...and it's snowing again as I write this!

The foot-deep blanket of snow looks lovely and I'm sure when the house is finally built I won't be so disappointed by its presence. Really, it is a gorgeous wintry scene here at Turtle Falls and that's all it will be now until spring...or at least a time when temperatures are conducive to pouring concrete. Along with the snow came the frigid temperatures, so we decided to close the site down until the thermometer and the concrete can play nicely together again.

So...until there is something else to report, and who knows when that will be, here are some fun photos, from prior to the snow, of the plumber making tracks in the foam for the plumbing bits that need to be below the concrete.

Cutting trenches in the foam with the trusty chainsaw.
Clearing trenches with the trusty hammer.
Setting the pipes with expanding foam.

Maybe I shouldn't push my luck with the hoping, but here's hoping you all have a wonderful time with family and friends during this Christmas holiday.

More later...much, much later,
Mimi



Wednesday, 20 November 2013

Let the building begin!

I can't believe it was the 2nd week of July when I last posted. A lot of life has happened since then, but not a lot of building. Until now!

We were hoping to be well into the project by this point, with not-so-distant visions of enjoying Turtle Falls in something other than a mobile mouse house. Poor Priscilla! She was neglected so much this summer that the vermin vacationed there more than we did. Why such neglectful behaviour towards our beloved Priscilla, you ask? The Reader's Digest version goes something like this....


Ras with her new, but gently-used, water toy.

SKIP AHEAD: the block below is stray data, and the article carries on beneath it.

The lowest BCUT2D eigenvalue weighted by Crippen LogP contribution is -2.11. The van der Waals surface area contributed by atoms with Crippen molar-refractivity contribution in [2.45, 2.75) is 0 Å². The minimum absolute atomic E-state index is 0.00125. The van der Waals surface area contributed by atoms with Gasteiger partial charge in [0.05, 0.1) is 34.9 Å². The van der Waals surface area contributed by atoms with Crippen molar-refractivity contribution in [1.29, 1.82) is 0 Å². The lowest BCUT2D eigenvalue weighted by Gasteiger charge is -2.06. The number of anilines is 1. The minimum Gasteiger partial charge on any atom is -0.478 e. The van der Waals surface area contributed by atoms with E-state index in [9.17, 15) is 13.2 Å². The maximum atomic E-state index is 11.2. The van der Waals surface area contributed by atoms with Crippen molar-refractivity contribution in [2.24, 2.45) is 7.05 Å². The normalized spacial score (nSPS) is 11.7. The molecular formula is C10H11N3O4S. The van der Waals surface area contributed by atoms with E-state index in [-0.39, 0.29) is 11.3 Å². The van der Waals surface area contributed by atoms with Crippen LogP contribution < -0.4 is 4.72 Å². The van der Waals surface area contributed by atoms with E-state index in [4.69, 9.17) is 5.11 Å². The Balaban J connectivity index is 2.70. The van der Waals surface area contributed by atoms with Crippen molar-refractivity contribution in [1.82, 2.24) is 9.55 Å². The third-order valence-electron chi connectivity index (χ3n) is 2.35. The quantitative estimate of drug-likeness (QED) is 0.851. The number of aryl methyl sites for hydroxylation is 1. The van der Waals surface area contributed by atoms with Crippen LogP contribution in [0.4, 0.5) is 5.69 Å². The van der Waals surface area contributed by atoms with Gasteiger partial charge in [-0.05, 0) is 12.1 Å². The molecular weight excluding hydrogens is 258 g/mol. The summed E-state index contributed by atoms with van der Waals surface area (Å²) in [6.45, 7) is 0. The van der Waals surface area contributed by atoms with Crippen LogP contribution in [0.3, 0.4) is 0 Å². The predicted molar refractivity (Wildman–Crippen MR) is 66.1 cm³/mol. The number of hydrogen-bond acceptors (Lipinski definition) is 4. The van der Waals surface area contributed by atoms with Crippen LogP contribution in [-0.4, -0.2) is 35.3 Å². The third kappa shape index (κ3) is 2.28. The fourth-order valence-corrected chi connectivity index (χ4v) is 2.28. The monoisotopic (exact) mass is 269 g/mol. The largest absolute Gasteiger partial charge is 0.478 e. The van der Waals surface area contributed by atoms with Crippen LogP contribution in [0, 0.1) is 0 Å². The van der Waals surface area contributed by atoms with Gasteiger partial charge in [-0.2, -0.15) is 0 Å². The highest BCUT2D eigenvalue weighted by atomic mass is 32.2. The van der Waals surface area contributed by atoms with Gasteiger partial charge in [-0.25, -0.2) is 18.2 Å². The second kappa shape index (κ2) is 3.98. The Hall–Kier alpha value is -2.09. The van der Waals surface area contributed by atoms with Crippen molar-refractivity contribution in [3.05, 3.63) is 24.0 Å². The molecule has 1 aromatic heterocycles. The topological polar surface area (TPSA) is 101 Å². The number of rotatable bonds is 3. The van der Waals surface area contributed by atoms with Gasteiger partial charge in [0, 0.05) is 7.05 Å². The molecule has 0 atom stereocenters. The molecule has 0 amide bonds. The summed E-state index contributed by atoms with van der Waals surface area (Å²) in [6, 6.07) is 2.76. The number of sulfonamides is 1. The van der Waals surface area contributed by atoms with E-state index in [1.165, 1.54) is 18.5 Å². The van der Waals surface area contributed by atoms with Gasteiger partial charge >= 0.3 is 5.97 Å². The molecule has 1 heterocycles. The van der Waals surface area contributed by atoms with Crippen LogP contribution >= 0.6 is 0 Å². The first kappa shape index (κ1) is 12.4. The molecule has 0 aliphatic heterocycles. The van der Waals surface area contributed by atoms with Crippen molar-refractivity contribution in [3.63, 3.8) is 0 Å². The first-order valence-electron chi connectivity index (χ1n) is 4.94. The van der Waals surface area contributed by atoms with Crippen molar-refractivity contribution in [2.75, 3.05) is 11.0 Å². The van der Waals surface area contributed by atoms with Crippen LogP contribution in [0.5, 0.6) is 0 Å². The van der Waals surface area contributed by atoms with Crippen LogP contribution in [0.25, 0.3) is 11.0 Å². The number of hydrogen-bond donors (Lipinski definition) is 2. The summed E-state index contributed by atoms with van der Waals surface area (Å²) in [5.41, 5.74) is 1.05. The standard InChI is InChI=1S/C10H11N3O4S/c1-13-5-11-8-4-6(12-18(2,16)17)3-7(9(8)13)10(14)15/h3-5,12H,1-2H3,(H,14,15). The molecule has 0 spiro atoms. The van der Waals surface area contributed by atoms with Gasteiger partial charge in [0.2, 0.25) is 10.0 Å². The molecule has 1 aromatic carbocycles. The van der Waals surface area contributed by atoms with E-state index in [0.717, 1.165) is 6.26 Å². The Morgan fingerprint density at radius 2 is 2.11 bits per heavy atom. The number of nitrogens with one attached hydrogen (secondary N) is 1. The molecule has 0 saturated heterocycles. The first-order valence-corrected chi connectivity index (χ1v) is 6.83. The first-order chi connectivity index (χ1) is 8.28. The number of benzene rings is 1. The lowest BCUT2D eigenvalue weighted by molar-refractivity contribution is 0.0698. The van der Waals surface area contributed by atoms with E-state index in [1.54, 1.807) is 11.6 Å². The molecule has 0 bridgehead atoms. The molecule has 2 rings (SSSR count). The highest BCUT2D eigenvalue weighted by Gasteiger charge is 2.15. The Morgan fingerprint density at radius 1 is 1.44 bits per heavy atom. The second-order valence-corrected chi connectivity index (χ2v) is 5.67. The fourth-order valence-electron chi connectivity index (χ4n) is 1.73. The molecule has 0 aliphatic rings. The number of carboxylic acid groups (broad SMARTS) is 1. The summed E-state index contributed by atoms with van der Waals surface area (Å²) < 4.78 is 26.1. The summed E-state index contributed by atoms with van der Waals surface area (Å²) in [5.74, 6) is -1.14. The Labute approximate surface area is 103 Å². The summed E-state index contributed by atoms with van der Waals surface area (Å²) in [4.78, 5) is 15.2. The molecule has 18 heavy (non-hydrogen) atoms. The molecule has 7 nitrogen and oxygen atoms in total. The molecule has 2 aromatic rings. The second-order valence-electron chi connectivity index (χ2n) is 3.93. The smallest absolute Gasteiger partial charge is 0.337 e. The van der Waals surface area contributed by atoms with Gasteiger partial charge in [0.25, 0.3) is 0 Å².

On the very same day we were madly in the midst of buying a boat by text message...yes, we really bought a boat using only our opposable digits...a call came in from the hospital in the city to inform us that Ras's dad had taken a bad fall while out-and-about. The bad news...broken hip. They forgot to mention the unicorn horn growing on his forehead, the first point of impact during his fall. Fast forward to the partial hip replacement surgery, then a second surgery 5 days later, as a complication of the first surgery...oh, and did I mention Ras's dad, Lou, is 88. Anyway, he healed up pretty fast during his 2 months in the hospital and is now doing very well in his new long-term-care digs out near Turtle Falls. Needless to say, it was a hectic time (3 months in all) of hospital visits, organising 24-hour home care after the hospital stay, visiting and choosing long term care facilities, packing and moving Lou to his new place and clearing out his previous apartment. And hence, the reason Priscilla was left to fend for herself against the menacing mob of mice for the majority of the summer.

But why the delay in the building, you ask?

Let's just say that we lost the race against time to have Contractor Mark start our house before he had to start the next house in his queue. It all worked out as it should have though. The delayed start date for us gave us the chance to help Lou through his recovery and get him established in his new location. Lou loves his new joint...ha...I meant his new place, but I'm sure he probably loves his new and improved hip joint too!

Onward and upward...passive house Casa Tortuga is finally underway! It all started with one little truck loaded with high density geofoam for the sub-slab insulation. Then 2 more truck loads followed the next day. Smaller trucks are the only option for the winding driveway into Turtle Falls.

Here's what the excitement of the last few days looks like.

The first load of foam arrives at 4pm on Thursday.
Two more loads arrive mid-afternoon on Friday. And then we had a
weekend of high winds that lasted through to Monday night.
Nicer weather and the crew both arrive Tuesday, bright and early.
A chainsaw...with a foam-cutting blade?
Two layers of 7-inch (17.8cm) thick sheets getting assembled.
Seams are off-set to lessen thermal bridging.
14 inches (35.6cm) of high density, foot-warming, thermal-breaking
insulation for under the concrete slab.
Foam install almost complete.
The frost has no chance of getting into the ground now.
Next up is the plumber, so until he gets here the foam has been
covered with tarps to keep the wind and weather away.

Next up...the plumber will carve out the necessary water/waste lines in the foam before the slab gets poured.

Here's to hoping there are no more 4 month delays!

More later,
Mimi